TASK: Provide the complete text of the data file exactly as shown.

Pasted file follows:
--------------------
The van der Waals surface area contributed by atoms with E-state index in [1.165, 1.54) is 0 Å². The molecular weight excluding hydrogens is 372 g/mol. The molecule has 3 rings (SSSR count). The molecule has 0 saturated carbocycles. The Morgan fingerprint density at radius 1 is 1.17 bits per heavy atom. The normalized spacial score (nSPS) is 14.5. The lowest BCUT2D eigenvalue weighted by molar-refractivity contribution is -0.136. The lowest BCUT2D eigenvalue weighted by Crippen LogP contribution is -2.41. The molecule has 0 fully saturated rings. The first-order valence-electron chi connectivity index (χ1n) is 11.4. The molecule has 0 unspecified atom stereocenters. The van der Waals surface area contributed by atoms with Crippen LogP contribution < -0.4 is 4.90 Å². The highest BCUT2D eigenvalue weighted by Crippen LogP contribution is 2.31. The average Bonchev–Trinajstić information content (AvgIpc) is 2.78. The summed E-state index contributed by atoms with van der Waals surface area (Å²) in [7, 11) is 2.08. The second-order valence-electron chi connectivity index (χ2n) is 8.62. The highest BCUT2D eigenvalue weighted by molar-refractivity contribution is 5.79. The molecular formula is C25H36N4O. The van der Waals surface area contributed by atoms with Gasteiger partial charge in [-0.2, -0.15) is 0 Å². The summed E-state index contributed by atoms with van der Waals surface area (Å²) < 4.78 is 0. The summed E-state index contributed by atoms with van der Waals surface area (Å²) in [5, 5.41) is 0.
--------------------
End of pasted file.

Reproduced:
The van der Waals surface area contributed by atoms with E-state index in [1.165, 1.54) is 0 Å². The molecular weight excluding hydrogens is 372 g/mol. The molecule has 3 rings (SSSR count). The molecule has 0 saturated carbocycles. The Morgan fingerprint density at radius 1 is 1.17 bits per heavy atom. The normalized spacial score (nSPS) is 14.5. The lowest BCUT2D eigenvalue weighted by molar-refractivity contribution is -0.136. The lowest BCUT2D eigenvalue weighted by Crippen LogP contribution is -2.41. The molecule has 0 fully saturated rings. The first-order valence-electron chi connectivity index (χ1n) is 11.4. The molecule has 0 unspecified atom stereocenters. The van der Waals surface area contributed by atoms with Crippen LogP contribution < -0.4 is 4.90 Å². The highest BCUT2D eigenvalue weighted by Crippen LogP contribution is 2.31. The average Bonchev–Trinajstić information content (AvgIpc) is 2.78. The summed E-state index contributed by atoms with van der Waals surface area (Å²) in [7, 11) is 2.08. The second-order valence-electron chi connectivity index (χ2n) is 8.62. The highest BCUT2D eigenvalue weighted by molar-refractivity contribution is 5.79. The molecular formula is C25H36N4O. The van der Waals surface area contributed by atoms with Gasteiger partial charge in [-0.2, -0.15) is 0 Å². The summed E-state index contributed by atoms with van der Waals surface area (Å²) < 4.78 is 0. The summed E-state index contributed by atoms with van der Waals surface area (Å²) in [5, 5.41) is 0.